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Intel sets sights on a foundry goal for innovation

Posted: 14 May 2014 ?? ?Print Version ?Bookmark and Share

Keywords:Intel? foundry? PC?

EBN's Tam Harbert plots Intel's movement in an industry that has seen the PC market falter along with the rise of the smartphone and tablet market.

The PC market declined 8 per cent last year, according to IHS. In its first-quarter earnings report, released in April, Intel reported an 8 per cent drop in revenue from the fourth quarter of last year. Net income dropped 26 per cent.

Intel revenue

Source: Intel earnings report

Coincidence? I think not. Personal computers have been Intel's primary market for decades, and the company was late to recognise how much smartphones and tablets were eating the PC market's lunch. The company has said it would reduce its workforce by 5 per cent this year. Last month, it said it would close a Costa Rican facility, cutting 1,500 jobs. It also will delay the opening of its Fab 42 in Arizona.

The search for growth and revenue is one reason Intel has been raising the profile of its foundry business over the last year. It entered the foundry business in 2010, taking on a few small customers such as the programmable logic start-ups Achronix Semiconductor and Tabula. Intel CEO Paul Ortellini downplayed the moves at the time, saying, "We don't see ourselves as a general-purpose foundry."

However, last year, Intel signed Microsemi Corp., a $1 billion company that sells analogue and mixed-signal semiconductors, along with Altera, a $1.5 billion FPGA vendor. It also named a new CEO, Brian Krzanich, who came up through Intel's manufacturing organisation and is pushing the foundry business. "If we can utilise our silicon to provide the best computing, we'll do that," Krzanich said at his company's analyst day last fall. "People who can use our leading-edge technology and build computing capabilities that are better than anyone else's, those are good candidates for our foundry service."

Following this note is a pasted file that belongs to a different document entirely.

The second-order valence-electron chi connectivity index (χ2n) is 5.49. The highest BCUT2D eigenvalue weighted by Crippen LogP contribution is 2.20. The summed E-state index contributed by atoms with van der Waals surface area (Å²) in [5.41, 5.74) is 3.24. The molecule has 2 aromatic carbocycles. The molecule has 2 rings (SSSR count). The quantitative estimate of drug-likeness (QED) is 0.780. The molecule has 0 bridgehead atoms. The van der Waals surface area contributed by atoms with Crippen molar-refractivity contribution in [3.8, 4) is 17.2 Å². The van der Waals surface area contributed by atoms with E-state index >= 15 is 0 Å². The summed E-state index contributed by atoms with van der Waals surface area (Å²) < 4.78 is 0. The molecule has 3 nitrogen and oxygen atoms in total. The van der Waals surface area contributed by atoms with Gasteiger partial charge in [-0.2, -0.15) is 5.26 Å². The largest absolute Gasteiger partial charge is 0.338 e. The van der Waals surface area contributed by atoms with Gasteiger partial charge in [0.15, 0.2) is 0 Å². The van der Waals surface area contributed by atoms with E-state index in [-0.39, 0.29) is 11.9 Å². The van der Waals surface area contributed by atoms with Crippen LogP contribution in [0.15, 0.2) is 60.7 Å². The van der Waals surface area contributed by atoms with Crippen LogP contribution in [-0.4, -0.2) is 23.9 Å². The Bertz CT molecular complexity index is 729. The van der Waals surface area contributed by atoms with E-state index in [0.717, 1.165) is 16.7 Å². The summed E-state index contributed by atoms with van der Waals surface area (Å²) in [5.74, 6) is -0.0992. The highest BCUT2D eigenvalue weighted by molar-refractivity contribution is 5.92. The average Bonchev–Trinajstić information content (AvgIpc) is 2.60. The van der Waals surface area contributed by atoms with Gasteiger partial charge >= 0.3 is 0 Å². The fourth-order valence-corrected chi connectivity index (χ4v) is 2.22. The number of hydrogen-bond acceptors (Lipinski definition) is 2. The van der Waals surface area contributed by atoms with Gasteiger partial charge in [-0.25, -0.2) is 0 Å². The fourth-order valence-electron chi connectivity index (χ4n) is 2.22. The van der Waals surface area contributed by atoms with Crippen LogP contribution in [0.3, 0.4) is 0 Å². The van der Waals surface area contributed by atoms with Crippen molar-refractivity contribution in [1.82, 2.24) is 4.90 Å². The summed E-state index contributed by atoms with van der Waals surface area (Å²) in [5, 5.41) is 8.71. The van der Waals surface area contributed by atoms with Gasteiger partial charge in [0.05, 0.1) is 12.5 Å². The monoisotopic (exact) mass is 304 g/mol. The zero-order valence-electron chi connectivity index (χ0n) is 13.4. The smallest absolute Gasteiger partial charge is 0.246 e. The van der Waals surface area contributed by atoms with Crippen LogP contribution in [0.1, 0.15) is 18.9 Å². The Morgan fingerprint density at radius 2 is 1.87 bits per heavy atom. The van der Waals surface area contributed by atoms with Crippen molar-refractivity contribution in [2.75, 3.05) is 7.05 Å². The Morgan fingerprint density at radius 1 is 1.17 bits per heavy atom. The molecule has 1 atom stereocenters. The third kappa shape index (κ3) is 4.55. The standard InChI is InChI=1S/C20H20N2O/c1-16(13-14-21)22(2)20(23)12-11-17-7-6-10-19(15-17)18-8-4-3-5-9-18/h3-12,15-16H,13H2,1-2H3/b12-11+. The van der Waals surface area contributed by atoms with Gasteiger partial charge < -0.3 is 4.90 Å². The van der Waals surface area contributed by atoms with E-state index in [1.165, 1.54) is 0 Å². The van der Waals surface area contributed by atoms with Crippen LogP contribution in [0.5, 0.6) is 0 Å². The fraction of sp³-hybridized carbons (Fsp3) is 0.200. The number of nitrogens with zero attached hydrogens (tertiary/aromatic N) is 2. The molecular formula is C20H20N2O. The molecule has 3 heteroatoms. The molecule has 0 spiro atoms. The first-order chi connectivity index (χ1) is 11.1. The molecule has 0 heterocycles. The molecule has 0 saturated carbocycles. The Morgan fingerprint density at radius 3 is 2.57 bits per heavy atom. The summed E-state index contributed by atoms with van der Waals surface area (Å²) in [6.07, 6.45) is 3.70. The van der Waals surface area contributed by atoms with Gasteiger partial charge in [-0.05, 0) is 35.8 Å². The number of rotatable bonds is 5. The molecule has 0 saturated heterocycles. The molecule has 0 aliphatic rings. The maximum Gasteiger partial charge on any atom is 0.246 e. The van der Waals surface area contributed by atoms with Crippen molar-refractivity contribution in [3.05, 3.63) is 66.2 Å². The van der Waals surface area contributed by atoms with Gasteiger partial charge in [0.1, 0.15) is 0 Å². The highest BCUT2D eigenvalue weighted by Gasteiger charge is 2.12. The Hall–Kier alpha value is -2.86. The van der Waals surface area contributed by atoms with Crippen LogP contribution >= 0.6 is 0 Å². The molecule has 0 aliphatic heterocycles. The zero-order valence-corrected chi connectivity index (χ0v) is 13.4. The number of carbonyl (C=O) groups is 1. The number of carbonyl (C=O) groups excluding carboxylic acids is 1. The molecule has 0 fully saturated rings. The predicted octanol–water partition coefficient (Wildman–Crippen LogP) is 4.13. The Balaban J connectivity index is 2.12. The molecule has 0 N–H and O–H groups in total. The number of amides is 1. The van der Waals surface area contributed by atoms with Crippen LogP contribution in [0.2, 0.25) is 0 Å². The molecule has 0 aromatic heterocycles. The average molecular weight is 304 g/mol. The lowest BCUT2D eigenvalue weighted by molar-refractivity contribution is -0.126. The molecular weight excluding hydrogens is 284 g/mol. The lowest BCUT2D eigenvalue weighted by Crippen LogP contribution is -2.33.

In fact, Len Jelinek, senior director and chief analyst at IHS Electronics and Media, told us Krzanich started the eight-inch fab in Hudson, Massachusetts, where Intel has been doing small amounts of custom foundry work for a decade.

But analysts differ on whether Intel's goal is to target a specific chip manufacturing niche or go into full-scale competition with general foundries like TSMC. In fact, nearly all of Intel's customers so far have been in programmable logic, an area that doesn't directly compete with Intel processors.

It's hard to understand the big picture here, but it seems that the programmable logic business is meshing with the processor business. But whose processor business? The Intel foundry is using its most advanced technologya 14nm, FinFET transistor processto manufacture Altera's Stratix 10 chips, which include four ARM Cortex A53 processor cores. ARM is Intel's chief rival in the mobile chip market.


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